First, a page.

Progressive dry-core-wet-rim hydration trend in a nested-ring topology of protein binding interfaces
1 Bioinformatics Research Center at the School of Computer Engineering, Nanyang Technological University, Singapore 639798, Singapore
2 School of Computing, National University of Singapore, Singapore 117417, Singapore
3 Advanced Analytics Institute, University of Technology Sydney, Sydney, Australia
BMC Bioinformatics 2012, 13:51 doi:10.1186/1471-2105-13-51Published: 27 March 2012
Water is an integral part of protein complexes. It shapes protein binding sites by filling cavities and it bridges local contacts by hydrogen bonds. However, water molecules are usually not included in protein interface models in the past, and few distribution profiles of water molecules in protein binding interfaces are known.
In this work, we use a tripartite protein-water-protein interface model and a nested-ring atom re-organization method to detect hydration trends and patterns from an interface data set which involves immobilized interfacial water molecules. This data set consists of 206 obligate interfaces, 160 non-obligate interfaces, and 522 crystal packing contacts. The two types of biological interfaces are found to be drier than the crystal packing interfaces in our data, agreeable to a hydration pattern reported earlier although the previous definition of immobilized water is pure distance-based. The biological interfaces in our data set are also found to be subject to stronger water exclusion in their formation. To study the overall hydration trend in protein binding interfaces, atoms at the same burial level in each tripartite protein-water-protein interface are organized into a ring. The rings of an interface are then ordered with the core atoms placed at the middle of the structure to form a nested-ring topology. We find that water molecules on the rings of an interface are generally configured in a dry-core-wet-rim pattern with a progressive level-wise solvation towards to the rim of the interface. This solvation trend becomes even sharper when counterexamples are separated.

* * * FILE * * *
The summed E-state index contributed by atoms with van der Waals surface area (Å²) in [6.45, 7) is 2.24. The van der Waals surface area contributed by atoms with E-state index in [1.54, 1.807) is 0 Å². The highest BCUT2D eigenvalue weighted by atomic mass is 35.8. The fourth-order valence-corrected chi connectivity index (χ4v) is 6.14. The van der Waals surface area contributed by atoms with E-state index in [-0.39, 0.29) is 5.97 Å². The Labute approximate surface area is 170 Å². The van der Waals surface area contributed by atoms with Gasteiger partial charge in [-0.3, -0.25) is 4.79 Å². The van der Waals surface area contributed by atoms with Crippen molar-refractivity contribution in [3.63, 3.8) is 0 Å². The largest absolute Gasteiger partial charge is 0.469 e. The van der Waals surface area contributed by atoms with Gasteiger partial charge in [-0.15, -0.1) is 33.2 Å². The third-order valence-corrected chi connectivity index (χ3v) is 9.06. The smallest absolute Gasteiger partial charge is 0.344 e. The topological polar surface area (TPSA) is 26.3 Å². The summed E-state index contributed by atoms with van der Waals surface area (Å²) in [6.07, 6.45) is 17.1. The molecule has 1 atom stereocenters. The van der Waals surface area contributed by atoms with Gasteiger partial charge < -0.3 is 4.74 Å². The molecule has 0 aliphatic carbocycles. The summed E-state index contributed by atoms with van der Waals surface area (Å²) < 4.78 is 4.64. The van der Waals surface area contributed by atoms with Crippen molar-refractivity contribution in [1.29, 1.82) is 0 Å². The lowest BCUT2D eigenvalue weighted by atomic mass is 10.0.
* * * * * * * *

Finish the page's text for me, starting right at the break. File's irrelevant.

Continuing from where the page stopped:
Immobilized water molecules are regularly organized in protein binding interfaces and they should be carefully considered in the studies of protein hydration mechanisms.